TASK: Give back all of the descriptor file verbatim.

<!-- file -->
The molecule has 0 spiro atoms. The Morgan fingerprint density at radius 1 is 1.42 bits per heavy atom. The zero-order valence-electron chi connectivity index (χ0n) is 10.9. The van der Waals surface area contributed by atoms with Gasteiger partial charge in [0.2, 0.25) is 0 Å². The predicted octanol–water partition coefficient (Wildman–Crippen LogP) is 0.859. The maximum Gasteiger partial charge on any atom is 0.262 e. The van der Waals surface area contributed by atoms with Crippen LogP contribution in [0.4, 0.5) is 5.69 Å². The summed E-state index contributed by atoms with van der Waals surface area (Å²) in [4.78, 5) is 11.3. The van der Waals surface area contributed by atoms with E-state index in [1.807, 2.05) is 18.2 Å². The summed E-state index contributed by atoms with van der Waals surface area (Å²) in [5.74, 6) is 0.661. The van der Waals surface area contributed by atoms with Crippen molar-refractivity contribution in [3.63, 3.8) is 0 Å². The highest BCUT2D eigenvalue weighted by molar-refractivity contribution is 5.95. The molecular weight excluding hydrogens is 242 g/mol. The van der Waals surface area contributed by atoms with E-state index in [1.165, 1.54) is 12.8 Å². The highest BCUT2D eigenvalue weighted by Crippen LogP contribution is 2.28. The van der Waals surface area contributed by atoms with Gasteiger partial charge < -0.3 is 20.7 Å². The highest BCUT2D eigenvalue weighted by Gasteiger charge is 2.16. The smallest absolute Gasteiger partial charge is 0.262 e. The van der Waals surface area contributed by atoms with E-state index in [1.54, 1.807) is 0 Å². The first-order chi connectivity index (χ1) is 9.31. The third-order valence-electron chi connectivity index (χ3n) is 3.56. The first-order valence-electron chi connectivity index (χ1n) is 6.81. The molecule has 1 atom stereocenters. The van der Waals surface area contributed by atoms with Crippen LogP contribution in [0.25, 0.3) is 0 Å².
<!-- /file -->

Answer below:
The molecule has 0 spiro atoms. The Morgan fingerprint density at radius 1 is 1.42 bits per heavy atom. The zero-order valence-electron chi connectivity index (χ0n) is 10.9. The van der Waals surface area contributed by atoms with Gasteiger partial charge in [0.2, 0.25) is 0 Å². The predicted octanol–water partition coefficient (Wildman–Crippen LogP) is 0.859. The maximum Gasteiger partial charge on any atom is 0.262 e. The van der Waals surface area contributed by atoms with Crippen LogP contribution in [0.4, 0.5) is 5.69 Å². The summed E-state index contributed by atoms with van der Waals surface area (Å²) in [4.78, 5) is 11.3. The van der Waals surface area contributed by atoms with E-state index in [1.807, 2.05) is 18.2 Å². The summed E-state index contributed by atoms with van der Waals surface area (Å²) in [5.74, 6) is 0.661. The van der Waals surface area contributed by atoms with Crippen molar-refractivity contribution in [3.63, 3.8) is 0 Å². The highest BCUT2D eigenvalue weighted by molar-refractivity contribution is 5.95. The molecular weight excluding hydrogens is 242 g/mol. The van der Waals surface area contributed by atoms with E-state index in [1.165, 1.54) is 12.8 Å². The highest BCUT2D eigenvalue weighted by Crippen LogP contribution is 2.28. The van der Waals surface area contributed by atoms with Gasteiger partial charge < -0.3 is 20.7 Å². The highest BCUT2D eigenvalue weighted by Gasteiger charge is 2.16. The smallest absolute Gasteiger partial charge is 0.262 e. The van der Waals surface area contributed by atoms with E-state index in [1.54, 1.807) is 0 Å². The first-order chi connectivity index (χ1) is 9.31. The third-order valence-electron chi connectivity index (χ3n) is 3.56. The first-order valence-electron chi connectivity index (χ1n) is 6.81. The molecule has 1 atom stereocenters. The van der Waals surface area contributed by atoms with Crippen LogP contribution in [0.25, 0.3) is 0 Å².